As calm is slowly restored to the Arab territories under Israeli occupation, and among the Arabs who are citizens of Israel itself, the world will likely turn to other problems. And once again neglect and passivity will fuel the frustrations of the Middle East, building pressures for yet another bloody outbreak.
These riots are a tragedy measured in the deaths of more than 20 Arabs, among them children, shot dead by Israeli troops; in the mounting casualty lists, and in the growing numbers of Arabs deported or incarcerated, their animosity reinforced. But these riots also mark the signal failure of the state of Israel to come to terms both with its occupation and with its rapidly growing Arab population.
As Paul Johnson, the historian, argued so well in these pages on Wednesday, hopelessness was the critical motivating factor for the violence--hopelessness bred of Israel's inability to agree either on short-term or long-term goals for the Middle East. Each recent election in Israel has measured the absolute impasse that exists between those who would sue for peace and those who are determined to hold the occupied territories and expand beyond them.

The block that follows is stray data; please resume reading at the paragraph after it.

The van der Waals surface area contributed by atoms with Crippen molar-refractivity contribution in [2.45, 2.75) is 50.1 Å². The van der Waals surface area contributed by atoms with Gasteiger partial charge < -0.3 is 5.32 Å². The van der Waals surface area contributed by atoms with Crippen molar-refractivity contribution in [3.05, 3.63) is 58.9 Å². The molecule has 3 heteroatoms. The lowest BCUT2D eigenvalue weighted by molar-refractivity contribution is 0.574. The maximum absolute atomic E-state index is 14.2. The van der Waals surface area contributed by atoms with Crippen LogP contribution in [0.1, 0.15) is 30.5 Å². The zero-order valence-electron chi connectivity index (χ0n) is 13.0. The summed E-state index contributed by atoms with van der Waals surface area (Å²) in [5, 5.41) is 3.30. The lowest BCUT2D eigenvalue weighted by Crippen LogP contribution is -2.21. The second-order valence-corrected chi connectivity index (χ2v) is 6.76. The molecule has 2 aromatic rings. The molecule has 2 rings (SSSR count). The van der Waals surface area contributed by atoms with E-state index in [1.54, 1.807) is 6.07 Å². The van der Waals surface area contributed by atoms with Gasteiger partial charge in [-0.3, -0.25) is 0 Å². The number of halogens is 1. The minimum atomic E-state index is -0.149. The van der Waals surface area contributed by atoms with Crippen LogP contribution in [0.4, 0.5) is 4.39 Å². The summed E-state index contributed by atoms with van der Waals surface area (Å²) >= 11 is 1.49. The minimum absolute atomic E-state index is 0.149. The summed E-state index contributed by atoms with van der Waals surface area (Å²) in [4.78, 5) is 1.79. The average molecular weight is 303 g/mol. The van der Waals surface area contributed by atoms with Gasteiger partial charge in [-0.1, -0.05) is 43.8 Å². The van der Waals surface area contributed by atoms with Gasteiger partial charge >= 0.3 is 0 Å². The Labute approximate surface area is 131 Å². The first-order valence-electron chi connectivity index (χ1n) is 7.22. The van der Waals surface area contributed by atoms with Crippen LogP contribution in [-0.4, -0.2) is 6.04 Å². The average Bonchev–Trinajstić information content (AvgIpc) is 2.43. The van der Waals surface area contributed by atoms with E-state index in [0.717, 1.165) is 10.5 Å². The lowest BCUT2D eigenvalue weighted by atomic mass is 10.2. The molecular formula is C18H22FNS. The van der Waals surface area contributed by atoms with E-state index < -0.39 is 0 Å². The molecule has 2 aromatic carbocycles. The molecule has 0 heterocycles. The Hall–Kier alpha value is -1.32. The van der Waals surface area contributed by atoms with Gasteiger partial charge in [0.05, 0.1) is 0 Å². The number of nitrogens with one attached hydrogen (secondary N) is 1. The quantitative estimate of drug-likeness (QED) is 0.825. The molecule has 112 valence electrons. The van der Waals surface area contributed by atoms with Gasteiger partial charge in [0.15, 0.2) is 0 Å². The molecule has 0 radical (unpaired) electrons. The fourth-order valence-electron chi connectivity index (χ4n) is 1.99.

The process of negotiations would be facilitated by agreement among the Arabs themselves to accept Israel and a peaceful relationship with the Jewish state. The inability of the Palestinians themselves to make an unqualified commitment to the U.N. Security Council resolutions has made more difficult the efforts of those within Israel who understand the danger of maintaining the occupation and appreciate the potential for negotiations. But Arab intransigence need not justify Israeli stubbornness, and certainly cannot excuse the rhetoric of Ariel Sharon, a cabinet minister, when he said on Tuesday: "First and foremost, we're talking about Jewish lives. It's about time we stop worrying so much about others, about everybody, about the Jordanians, about the Palestinians."